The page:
The record further reflects that Duke admitted that in the fall of 1995 he became aware that Harmon was “dealing with a dissatisfied investor” and later in the year began to hear about “difficulties” Harmon was having with investors and that Harmon was facing “substantial financial difficulties.” Between the fall of 1995 and summer of 1996, he participated in three meetings at which these difficulties were discussed and financial solutions sought. In his deposition testimony he described a meeting with one “disgruntled” investor who was concerned about his own investment and also expressed concern that Harmon would not be able to repay other investors.
Viewing this evidence in the light most favorable to the nonmoving party, as we must, there are genuine issues of material fact. They include whether Duke knew or should have known that the tax benefits he received through Marvel were funded by the investor loans passed through Harmon's other enterprises. There is evidence that Duke knew as early as 1994 that these enterprises were incurring increasing debt with no increase in assets. He knew in the fall of 1995 that these enterprises were experiencing “substantial financial difficulties” and met with at least one investor who expressed concern about Harmon's ability to repay him and other investors. Harmon continued to sell fraudulent notes after Duke's meeting with the dissatisfied investor, and Duke took no action to prevent those sales. Duke's inaction in the face of all of this information that should have alerted him to serious problems in Harmon's businesses, including those in which he was a partner, creates a genuine issue of material fact regarding whether he agreed with Harmon to accomplish some unlawful purpose.
For these reasons, summary judgment on the conspiracy claim was improper.
Herrington requests an award of attorney fees on appeal under RCW 21.20.430(1). The awardability and amount of fees shall be determined by the trial court following resolution of the underlying claims. A fee award at this juncture is premature.
We affirm the summary judgment in part and reverse in part.
1. A Ponzi scheme is “[a]n investment swindle in which high profits are promised from fictitious sources and early investors are paid off with funds raised from later ones.” The American Heritage Dictionary 1407 (3d. ed.1992).
2. CR 56(c).
3. Mountain Park Homeowners Ass'n v. Tydings, 125 Wash.2d 337, 341, 883 P.2d 1383 (1994).
4. Mains Farm Homeowners Ass'n v. Worthington, 121 Wash.2d 810, 813, 854 P.2d 1072 (1993).
5. Greater Harbor 2000 v. City of Seattle, 132 Wash.2d 267, 279, 937 P.2d 1082 (1997).
6. Mains Farm Homeowners Ass'n, 121 Wash.2d at 813, 854 P.2d 1072.
7. 109 Wash.2d 107, 744 P.2d 1032, 750 P.2d 254 (1987).
8. Haberman, 109 Wash.2d at 118, 744 P.2d 1032.
9. Haberman, 109 Wash.2d at 130, 744 P.2d 1032. In Pinter v. Dahl, 486 U.S. 622, 108 S.Ct. 2063, 100 L.Ed.2d 658 (1988), the U.S. Supreme Court adopted a strict privity analysis in construing the federal securities statute analogous to this provision. Notwithstanding that case, our Supreme Court subsequently reaffirmed its holding in Haberman. Hoffer v. State, 113 Wash.2d 148, 150, 776 P.2d 963 (1989).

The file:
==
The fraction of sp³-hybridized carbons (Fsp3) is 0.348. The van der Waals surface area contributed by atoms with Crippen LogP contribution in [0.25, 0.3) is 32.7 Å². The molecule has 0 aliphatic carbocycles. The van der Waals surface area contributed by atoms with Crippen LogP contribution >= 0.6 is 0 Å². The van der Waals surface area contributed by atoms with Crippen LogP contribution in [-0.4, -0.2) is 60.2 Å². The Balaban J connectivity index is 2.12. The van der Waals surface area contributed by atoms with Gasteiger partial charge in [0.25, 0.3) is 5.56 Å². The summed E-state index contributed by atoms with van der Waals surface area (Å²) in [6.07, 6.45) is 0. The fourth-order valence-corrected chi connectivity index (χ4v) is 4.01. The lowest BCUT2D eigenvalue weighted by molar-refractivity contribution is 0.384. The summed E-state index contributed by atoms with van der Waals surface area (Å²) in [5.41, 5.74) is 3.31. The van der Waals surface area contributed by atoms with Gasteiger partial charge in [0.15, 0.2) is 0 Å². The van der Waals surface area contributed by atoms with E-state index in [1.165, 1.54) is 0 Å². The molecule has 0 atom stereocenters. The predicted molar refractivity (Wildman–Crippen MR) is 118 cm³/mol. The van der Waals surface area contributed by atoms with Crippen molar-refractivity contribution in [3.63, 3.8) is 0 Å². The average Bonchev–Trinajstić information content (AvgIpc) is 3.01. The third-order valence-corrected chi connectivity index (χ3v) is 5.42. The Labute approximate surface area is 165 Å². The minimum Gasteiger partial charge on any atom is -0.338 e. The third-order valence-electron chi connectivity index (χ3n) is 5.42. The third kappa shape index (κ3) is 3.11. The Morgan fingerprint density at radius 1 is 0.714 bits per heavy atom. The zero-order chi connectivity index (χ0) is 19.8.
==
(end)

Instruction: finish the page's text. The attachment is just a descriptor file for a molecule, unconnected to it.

10. Haberman, 109 Wash.2d at 131, 744 P.2d 1032.
11. Haberman, 109 Wash.2d at 131-32, 744 P.2d 1032.
12. Haberman, 109 Wash.2d at 132, 744 P.2d 1032.
13. Haberman, 109 Wash.2d at 132, 744 P.2d 1032.
14. 114 Wash.2d 127, 787 P.2d 8 (1990).
15. Hines, 114 Wash.2d at 149-50, 787 P.2d 8.
16. Hines, 114 Wash.2d at 149-50, 787 P.2d 8.
17. Mountain Park Homeowners Ass'n, 125 Wash.2d at 341, 883 P.2d 1383.
18. Haberman, 109 Wash.2d at 132, 744 P.2d 1032.
19. The parties did not argue the third factor in the Haberman test, lapse of time.
20. Hines, 114 Wash.2d at 137, 787 P.2d 8.
21. Metge v. Baehler, 762 F.2d 621, 631 (8th Cir.1985).
22. Hines, 114 Wash.2d at 141, 787 P.2d 8.
23. Allan v. Department of Labor & Indus., 66 Wash.App. 415, 418, 832 P.2d 489 (1992).
24. Harmon v. Dep't of Soc. & Health Svcs., 134 Wash.2d 523, 530, 951 P.2d 770 (1998).
25. State v. Akin, 77 Wash.App. 575, 580, 892 P.2d 774 (1995).
26. See RAP 10.3(a)(5); Cowiche Canyon Conservancy v. Bosley, 118 Wash.2d 801, 809, 828 P.2d 549 (1992).
27. All Marvel debt has been paid and Marvel securities are not at issue in this case. Thus, we need not decide here whether Duke was a partner in Marvel for purposes of this statute.
28. Allan, 66 Wash.App. at 418, 832 P.2d 489.
29. Harmon, 134 Wash.2d at 530, 951 P.2d 770.
30. Akin, 77 Wash.App. at 580, 892 P.2d 774.
31. Haberman, 109 Wash.2d at 125, 744 P.2d 1032.
32. Haberman, 109 Wash.2d at 125, 744 P.2d 1032.
33. (Italics ours.)
34. (Italics ours.)
35. Sunland Investments, Inc. v. Graham, 54 Wash.App. 361, 364, 773 P.2d 873 (1989).
36. RAP 2.5(a).
37. Corbit v. J.I. Case Co., 70 Wash.2d 522, 528-29, 424 P.2d 290 (1967).
38. Sterling Business Forms, Inc. v. Thorpe, 82 Wash.App. 446, 451, 918 P.2d 531 (1996), review denied, 130 Wash.2d 1026, 930 P.2d 1229 (1997).
39. Corbit, 70 Wash.2d at 529, 424 P.2d 290 (citing Cheesman v. Sathre, 45 Wash.2d 193, 273 P.2d 500 (1954)).
40. Sterling, 82 Wash.App. at 451, 918 P.2d 531.
Baker and Kennedy, JJ., concur.